The weekend is drawing to a close and finals begin tomorrow! I hope you've all been making some great progress studying, and if not, there's still time! Though this is probably covered in Food Chemistry, here's some interesting information on the chemistry of baking cookies!
I've included a video that's more informative than this post and it includes some cool animation! If you don't have the time to watch the video or you don't want to be tempted with yet another holiday sweet treat, I've summarized a few key points about the video!
- The egg is what holds the batter together during the cooking process to prevent it from expanding into neighboring cookies (though that just means a larger cookie if it does!). As the temperature increases, proteins in the egg(s) denature becoming tangled to create a solid network providing structure to the cookie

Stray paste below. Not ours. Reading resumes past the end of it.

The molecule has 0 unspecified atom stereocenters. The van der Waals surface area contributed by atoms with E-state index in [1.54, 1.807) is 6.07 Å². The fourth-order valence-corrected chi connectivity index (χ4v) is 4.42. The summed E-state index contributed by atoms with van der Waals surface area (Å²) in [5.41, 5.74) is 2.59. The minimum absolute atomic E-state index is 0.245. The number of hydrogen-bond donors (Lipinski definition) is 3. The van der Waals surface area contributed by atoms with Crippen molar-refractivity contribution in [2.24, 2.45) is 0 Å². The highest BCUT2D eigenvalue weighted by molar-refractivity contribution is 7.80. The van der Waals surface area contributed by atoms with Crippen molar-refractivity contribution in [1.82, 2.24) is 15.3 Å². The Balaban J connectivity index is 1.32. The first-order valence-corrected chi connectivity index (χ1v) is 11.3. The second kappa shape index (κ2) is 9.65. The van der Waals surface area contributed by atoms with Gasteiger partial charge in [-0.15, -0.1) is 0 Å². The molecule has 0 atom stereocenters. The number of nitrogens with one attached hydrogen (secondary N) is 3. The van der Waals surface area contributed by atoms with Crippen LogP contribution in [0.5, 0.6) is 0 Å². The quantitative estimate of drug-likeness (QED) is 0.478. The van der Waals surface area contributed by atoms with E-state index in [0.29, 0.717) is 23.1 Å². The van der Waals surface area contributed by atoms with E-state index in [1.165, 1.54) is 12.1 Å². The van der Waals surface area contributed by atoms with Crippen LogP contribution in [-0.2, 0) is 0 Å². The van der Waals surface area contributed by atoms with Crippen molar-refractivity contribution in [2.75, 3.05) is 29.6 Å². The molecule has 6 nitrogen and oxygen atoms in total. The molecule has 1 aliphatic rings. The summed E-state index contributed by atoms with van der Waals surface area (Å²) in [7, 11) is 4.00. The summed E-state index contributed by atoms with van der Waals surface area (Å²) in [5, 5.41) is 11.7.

- At 212 F the water in the dough becomes steam and is part of the reason why the cookies rise
- Baking soda/powder break down carbon to produce carbon dioxide to puff up the cookie by leaving holes making it lighter
- Caramelization! Sugars break down to become a nice brown, fragrant liquid full of taste and aroma!
- Maillard reaction! Involves sugars, egg protein and flour to produce that toasty flavor and nice brown color (mmmmm delicious!)
- Melted butter in raw dough makes the cookie flatter, wider and more chewy
- Cold butter chunks in dough makes the cookie lighter and more fluffy
- Baking powder in place of baking soda makes the cookie more fluffy
- Dark sugars increase the cookie flavor and aroma
Here's the full article:
Best of luck this week!
- Charles Quinto